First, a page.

That was it. My first and last swim lesson. Within two days I was slowly easing off from the stairs and swimming over to the wall.
I was soon to find out that Mrs. Neff was the boss. She was over everything at the clinic. No one dared cross her, not even the doctors.
After a month at the hospital and clinic, it was Mrs. Neff who informed me that I would be going home.
“But,” she said, (there was always a “but” with her), “you’ll be coming back every day for exercises.”
She told my mother that I was to be exercised at home and be limber by the time I reached the clinic. If that happened the clinic session would only take about an hour or so. If not, the session would take longer.
In the beginning I was pretty good about doing my stretching exercises at home. But there was one day about two weeks after I returned home that I refused to stretch and went to the clinic with tight muscles. The therapist who was working with me in one of the exercise rooms remarked, “Roger, you’re pretty tight this morning.” From nowhere, and to my great surprise, Mrs. Neff appeared and in her no nonsense tone said, “I’ll exercise him.” For over an hour she stretched my legs like you would see a football player stretching before a football game, only mine were tougher, because Mrs. Neff was taking me through them. When we were done, looking straight at me with her steely grey-blue eyes and thin lips, she said in a slow, deliberate, firm voice, “I don’t want to see you arrive here tight anymore.” After that, I never did.
After four or so months of daily exercising at the clinic, I graduated to only having to come to the clinic twice a week. It was at about that time the physical therapists started me walking on crutches. Up until that time I was wheel chair bound. Again, Mrs. Neff showed up for my first crutch session. There was a large room that looked like a dance studio with full length mirrors on the walls facing each other. There, I had to walk with the use of the crutches from one wall of mirrors to the other wall of mirrors staying between two lines drawn on the floor. The distance was about twenty five to thirty feet.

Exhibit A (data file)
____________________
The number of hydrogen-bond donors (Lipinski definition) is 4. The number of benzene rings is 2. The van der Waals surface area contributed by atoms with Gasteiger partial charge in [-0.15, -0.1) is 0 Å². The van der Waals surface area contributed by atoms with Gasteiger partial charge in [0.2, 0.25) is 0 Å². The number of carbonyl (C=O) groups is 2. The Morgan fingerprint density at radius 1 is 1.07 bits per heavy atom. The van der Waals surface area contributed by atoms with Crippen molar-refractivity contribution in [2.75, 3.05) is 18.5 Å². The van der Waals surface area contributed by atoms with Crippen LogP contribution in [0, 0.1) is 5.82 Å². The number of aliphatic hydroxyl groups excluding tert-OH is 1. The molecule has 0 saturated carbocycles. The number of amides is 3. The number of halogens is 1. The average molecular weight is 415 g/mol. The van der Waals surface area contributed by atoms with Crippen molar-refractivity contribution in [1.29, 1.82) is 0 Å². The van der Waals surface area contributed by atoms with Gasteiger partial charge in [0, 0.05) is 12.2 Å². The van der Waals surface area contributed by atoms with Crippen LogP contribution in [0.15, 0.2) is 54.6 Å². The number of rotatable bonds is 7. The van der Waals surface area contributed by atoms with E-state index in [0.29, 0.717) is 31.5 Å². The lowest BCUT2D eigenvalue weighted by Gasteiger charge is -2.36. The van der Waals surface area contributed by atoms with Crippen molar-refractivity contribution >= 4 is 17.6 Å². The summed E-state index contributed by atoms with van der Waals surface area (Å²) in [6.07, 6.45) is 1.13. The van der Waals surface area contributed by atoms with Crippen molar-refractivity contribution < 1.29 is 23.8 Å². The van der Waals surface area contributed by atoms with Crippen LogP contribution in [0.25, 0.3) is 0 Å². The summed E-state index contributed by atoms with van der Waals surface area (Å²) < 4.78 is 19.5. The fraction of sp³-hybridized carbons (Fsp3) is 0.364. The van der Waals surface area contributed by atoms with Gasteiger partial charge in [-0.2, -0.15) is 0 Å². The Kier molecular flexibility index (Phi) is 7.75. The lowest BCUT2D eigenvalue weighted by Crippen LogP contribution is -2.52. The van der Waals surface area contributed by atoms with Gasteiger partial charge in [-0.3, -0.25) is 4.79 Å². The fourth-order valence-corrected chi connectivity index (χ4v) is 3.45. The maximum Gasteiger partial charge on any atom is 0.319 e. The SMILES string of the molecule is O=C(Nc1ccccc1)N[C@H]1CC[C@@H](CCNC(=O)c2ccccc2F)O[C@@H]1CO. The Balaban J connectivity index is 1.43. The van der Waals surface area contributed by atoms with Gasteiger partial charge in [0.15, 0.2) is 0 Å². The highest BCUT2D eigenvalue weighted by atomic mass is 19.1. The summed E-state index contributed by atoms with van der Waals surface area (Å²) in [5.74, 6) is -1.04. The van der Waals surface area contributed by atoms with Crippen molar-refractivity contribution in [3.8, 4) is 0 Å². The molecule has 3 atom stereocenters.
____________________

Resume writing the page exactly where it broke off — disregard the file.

“Stand up straight as a board, Roger. Don’t slouch as you put the crutch forward,” Mrs. Neff would bark out like a marine drill instructor.
I soon learned that as I took a step with my left foot, I had to put the tip of the right crutch down firmly on the floor, and had to repeat that the same way with my right foot and left crutch. I felt stiff. I looked like a wooden toy soldier marching. But I didn’t dare deviate from the routine as long as Mrs. Neff was there.
“Stand up straighter Roger, straighter,” was her command.
After about five months the therapists took the crutches away and had me start walking freely. Again, Mrs. Neff showed up and took personal control of my first free standing steps.
“Don’t look at me, Roger. Look at yourself in the mirror as you walk. Don’t dip your shoulder. Don’t let your right leg swing out. Heel toe, heel toe. Try it again.”
I felt like I must have walked between those two walls of mirrors a thousand times. Even more, Mrs. Neff would say over and over again, “Be perfect at practice, Roger. Practice, practice, practice, perfect, perfect, perfect.”
Four years had now passed since I had started coming to the clinic for treatment. I was now eleven years old, and in seventh grade. The clinic had up until recently been my home away from home. But I was now required to come to the clinic only once a month. School was now becoming my second home. So much was going on in seventh grade. Girls were now wearing make-up, gym clothes had to be worn, showers had to be taken after gym, you had to attend different classes each hour, and there were sex education classes. It was mind boggling.